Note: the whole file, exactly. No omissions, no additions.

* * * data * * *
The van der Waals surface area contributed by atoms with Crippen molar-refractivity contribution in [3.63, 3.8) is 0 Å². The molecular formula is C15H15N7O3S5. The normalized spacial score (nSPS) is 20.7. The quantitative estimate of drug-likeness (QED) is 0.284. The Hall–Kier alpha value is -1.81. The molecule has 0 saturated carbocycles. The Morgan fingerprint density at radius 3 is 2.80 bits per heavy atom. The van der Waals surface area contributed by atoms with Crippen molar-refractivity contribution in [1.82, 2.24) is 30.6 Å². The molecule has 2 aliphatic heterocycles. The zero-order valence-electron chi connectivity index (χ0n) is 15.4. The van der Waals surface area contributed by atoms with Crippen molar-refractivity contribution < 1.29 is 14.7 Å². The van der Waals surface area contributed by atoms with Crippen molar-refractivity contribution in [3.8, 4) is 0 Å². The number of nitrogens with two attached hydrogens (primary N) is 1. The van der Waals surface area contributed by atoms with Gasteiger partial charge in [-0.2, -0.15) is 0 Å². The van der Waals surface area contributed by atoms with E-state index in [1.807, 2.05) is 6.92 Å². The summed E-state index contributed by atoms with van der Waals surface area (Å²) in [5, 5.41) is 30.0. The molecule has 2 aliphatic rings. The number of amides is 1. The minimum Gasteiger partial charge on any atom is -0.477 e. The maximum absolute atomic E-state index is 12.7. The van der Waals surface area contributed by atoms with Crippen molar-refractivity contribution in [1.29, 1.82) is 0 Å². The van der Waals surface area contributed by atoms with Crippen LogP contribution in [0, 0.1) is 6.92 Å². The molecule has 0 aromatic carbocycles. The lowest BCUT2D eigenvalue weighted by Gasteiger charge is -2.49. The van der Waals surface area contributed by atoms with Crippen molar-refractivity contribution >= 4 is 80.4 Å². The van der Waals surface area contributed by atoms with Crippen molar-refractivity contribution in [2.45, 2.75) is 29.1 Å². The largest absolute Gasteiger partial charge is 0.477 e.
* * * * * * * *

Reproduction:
The van der Waals surface area contributed by atoms with Crippen molar-refractivity contribution in [3.63, 3.8) is 0 Å². The molecular formula is C15H15N7O3S5. The normalized spacial score (nSPS) is 20.7. The quantitative estimate of drug-likeness (QED) is 0.284. The Hall–Kier alpha value is -1.81. The molecule has 0 saturated carbocycles. The Morgan fingerprint density at radius 3 is 2.80 bits per heavy atom. The van der Waals surface area contributed by atoms with Crippen molar-refractivity contribution in [1.82, 2.24) is 30.6 Å². The molecule has 2 aliphatic heterocycles. The zero-order valence-electron chi connectivity index (χ0n) is 15.4. The van der Waals surface area contributed by atoms with Crippen molar-refractivity contribution < 1.29 is 14.7 Å². The van der Waals surface area contributed by atoms with Crippen molar-refractivity contribution in [3.8, 4) is 0 Å². The number of nitrogens with two attached hydrogens (primary N) is 1. The van der Waals surface area contributed by atoms with Gasteiger partial charge in [-0.2, -0.15) is 0 Å². The van der Waals surface area contributed by atoms with E-state index in [1.807, 2.05) is 6.92 Å². The summed E-state index contributed by atoms with van der Waals surface area (Å²) in [5, 5.41) is 30.0. The molecule has 2 aliphatic rings. The number of amides is 1. The minimum Gasteiger partial charge on any atom is -0.477 e. The maximum absolute atomic E-state index is 12.7. The van der Waals surface area contributed by atoms with Crippen molar-refractivity contribution in [1.29, 1.82) is 0 Å². The van der Waals surface area contributed by atoms with Crippen LogP contribution in [0, 0.1) is 6.92 Å². The molecule has 0 aromatic carbocycles. The lowest BCUT2D eigenvalue weighted by Gasteiger charge is -2.49. The van der Waals surface area contributed by atoms with Crippen molar-refractivity contribution >= 4 is 80.4 Å². The van der Waals surface area contributed by atoms with Crippen molar-refractivity contribution in [2.45, 2.75) is 29.1 Å². The largest absolute Gasteiger partial charge is 0.477 e.